The onset of anesthesia, the duration of anesthesia and the degree of muscular relaxation are proportional to the volume and concentration (ie, total dose) of local anesthetic used. Thus, an increase in volume and concentration of Xylocaine (lidocaine) Injection will decrease the onset of anesthesia, prolong the duration of anesthesia, provide a greater degree of muscular relaxation and increase the segmental spread of anesthesia. However, increasing the volume and concentration of Xylocaine (lidocaine) Injection may result in a more profound fall in blood pressure when used in epidural anesthesia. Although the incidence of side effects with lidocaine HCl is quite low, caution should be exercised when employing large volumes and concentrations, since the incidence of side effects is directly proportional to the total dose of local anesthetic agent injected.

For intravenous regional anesthesia, only the 50 mL single dose vial containing Xylocaine (lidocaine HCl) 0.5% Injection should be used.

Epidural Anesthesia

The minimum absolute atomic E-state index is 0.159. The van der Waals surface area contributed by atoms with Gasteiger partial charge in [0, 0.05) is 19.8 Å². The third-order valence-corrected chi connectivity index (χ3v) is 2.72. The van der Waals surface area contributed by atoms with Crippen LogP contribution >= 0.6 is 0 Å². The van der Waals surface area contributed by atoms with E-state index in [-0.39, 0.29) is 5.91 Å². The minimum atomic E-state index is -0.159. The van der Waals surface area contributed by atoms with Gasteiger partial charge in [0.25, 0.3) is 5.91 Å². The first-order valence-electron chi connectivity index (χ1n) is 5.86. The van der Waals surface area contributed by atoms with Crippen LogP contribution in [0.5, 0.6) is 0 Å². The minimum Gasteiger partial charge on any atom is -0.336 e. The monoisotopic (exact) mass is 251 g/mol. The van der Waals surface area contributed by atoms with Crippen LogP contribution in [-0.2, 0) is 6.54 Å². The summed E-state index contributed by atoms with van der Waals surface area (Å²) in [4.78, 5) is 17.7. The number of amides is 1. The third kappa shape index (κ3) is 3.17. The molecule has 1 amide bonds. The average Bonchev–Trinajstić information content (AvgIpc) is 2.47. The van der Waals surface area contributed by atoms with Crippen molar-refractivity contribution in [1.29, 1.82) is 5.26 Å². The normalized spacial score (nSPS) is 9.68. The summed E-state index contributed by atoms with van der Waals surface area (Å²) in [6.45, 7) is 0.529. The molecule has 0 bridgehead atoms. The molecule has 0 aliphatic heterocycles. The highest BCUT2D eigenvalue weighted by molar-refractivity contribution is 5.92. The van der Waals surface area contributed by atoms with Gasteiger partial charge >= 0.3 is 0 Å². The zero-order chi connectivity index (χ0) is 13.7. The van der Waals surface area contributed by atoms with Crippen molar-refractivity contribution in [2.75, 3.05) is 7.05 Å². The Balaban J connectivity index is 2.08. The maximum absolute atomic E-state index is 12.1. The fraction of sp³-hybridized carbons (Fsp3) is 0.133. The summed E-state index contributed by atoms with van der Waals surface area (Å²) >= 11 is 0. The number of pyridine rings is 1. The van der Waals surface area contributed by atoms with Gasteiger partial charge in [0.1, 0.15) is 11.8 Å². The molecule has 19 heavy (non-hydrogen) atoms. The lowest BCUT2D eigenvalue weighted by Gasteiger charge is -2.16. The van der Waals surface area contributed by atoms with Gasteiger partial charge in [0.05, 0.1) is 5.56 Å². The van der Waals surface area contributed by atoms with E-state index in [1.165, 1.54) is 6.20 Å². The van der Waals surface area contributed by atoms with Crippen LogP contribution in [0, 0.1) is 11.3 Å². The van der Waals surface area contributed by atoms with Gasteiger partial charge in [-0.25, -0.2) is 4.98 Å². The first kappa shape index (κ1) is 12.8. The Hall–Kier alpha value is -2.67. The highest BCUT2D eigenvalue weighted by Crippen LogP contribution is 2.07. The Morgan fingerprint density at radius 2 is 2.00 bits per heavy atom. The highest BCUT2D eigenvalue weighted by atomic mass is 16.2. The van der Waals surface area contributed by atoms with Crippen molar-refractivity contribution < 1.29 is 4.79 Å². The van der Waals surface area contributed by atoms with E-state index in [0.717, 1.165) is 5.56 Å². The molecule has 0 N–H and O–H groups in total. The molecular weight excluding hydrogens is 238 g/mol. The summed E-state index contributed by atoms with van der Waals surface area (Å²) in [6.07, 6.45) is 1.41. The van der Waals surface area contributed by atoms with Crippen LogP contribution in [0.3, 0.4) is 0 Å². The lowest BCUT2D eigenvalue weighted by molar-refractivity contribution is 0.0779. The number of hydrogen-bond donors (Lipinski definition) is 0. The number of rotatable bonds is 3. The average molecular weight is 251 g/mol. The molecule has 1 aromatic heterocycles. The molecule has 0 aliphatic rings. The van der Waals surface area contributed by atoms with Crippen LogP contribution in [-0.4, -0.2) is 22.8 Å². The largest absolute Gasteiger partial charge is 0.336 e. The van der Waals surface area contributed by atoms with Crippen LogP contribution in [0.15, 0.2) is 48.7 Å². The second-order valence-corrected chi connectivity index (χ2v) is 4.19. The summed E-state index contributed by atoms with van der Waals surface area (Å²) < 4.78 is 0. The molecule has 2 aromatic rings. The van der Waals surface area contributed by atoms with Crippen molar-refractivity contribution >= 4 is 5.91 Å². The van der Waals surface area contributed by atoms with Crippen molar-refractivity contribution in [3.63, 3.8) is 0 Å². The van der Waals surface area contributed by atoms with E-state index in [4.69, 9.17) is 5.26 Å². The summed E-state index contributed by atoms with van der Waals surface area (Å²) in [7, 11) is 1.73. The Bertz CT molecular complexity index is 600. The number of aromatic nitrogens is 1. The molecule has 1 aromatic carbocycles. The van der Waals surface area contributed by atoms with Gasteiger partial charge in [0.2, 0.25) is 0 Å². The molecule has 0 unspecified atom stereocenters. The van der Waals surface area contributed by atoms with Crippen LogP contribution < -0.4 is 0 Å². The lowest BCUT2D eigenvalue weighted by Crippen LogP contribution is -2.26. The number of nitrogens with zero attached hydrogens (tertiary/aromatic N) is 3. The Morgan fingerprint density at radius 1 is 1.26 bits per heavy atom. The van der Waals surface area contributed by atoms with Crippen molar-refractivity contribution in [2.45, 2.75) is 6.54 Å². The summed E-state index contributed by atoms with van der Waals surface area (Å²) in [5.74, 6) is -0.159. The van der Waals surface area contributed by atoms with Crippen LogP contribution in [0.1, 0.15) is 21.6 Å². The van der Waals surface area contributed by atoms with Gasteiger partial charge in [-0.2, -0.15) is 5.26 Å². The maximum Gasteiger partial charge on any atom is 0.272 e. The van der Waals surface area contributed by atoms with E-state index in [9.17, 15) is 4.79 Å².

For epidural anesthesia, only the following dosage forms Xylocaine (lidocaine) Injection are recommended:

1% without epinephrine 10 mL Polyamp DuoFit™
1% without epinephrine 30 mL single dose solutions
1% with epinephrine 30 mL single dose solutions
1.5% without epinephrine 10 mL Polyamp DuoFit™
1.5% without epinephrine 20 mL Polyamp DuoFit™
1.5% with epinephrine 30 mL ampules, 30 mL single dose solutions
2% without epinephrine 10 mL Polyamp DuoFit™
2% with epinephrine 20 mL ampules, 20 mL single dose solutions

Although these solutions are intended specifically for epidural anesthesia, they may also be used for infiltration and peripheral nerve block, provided they are employed as single dose units.